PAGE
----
In no moment it is implied anyhow that Basque (or Vascoid) directly contacted PIE (that maybe only happened after the first IE expansion) but that the term was widespread in Europe (and maybe parts of Asia?) because of these religious/cosmological reasons. There could have been other languages participating in this sprachbund. IDK, compare with a word like Christ or Allah, which is similar today among so many different peoples in spite of speaking totally different languages.

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  3. Indeed interesting.
    It seems strange on such distances but I guess it's still possible.

    A little detail. It is said : "The substitute term utilized in Slavic languages was "honey-wolf""

    Isn't this a mistake?
    In Russian, "bear" is said medved (medv- ed-), obviously "honey-eater" (which makes more sense), both the IE roots are easy to recognize.

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  4. In Kannada, bear is karadi. If you consider k>h then haradi sort of looks similar to hartz.

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  5. Your input, Manju, is most interesting, thanks.

    In the maybe related Finnic karhu/karu there seems to be another proposed etymology (personal communication with many "unsure"s and "have to ask again" to Finnish colleagues) but the whole structure of these forms is certainly suggestive of an ancient shared origin in something like *kar-something. The k>h change in proto-Basque has already been mentioned and should be no surprise, more intriguing would be a similar change, maybe k>h>loss of consonant in PIE.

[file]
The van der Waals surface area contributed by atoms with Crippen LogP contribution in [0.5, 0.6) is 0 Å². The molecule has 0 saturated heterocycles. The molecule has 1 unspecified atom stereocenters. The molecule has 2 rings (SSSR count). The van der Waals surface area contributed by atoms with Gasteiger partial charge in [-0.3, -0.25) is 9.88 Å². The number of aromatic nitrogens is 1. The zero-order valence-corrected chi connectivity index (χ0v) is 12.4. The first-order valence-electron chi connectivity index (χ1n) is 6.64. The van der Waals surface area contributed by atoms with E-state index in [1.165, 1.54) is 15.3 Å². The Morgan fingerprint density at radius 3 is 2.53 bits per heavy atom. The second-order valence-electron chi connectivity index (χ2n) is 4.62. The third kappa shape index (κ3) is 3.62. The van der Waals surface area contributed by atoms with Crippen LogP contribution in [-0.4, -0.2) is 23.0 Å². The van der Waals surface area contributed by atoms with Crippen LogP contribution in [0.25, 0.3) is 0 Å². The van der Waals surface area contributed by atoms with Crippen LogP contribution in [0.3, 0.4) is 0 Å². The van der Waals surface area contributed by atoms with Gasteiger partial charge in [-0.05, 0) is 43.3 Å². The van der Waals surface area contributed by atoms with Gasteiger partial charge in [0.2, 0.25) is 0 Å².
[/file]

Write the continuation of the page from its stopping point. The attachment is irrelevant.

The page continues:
Wagg said: "Isn't this a mistake?"

    Maybe, I can't say for sure. She may have been thinking on the conjectural connection between Basque otso (wolf) and Finnish otso (bear, poetic form). But it's maybe a correct alternative etymology - I just do not know enough Slavic to say.

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  6. It certainly makes sense that some words from a pre-IE substrate would have remained in IE, and bear is the kind of word that would make sense to survive, since liturgical language is often the most ancient (compare "Amen" in English from the Coptic substrate in Hebrew).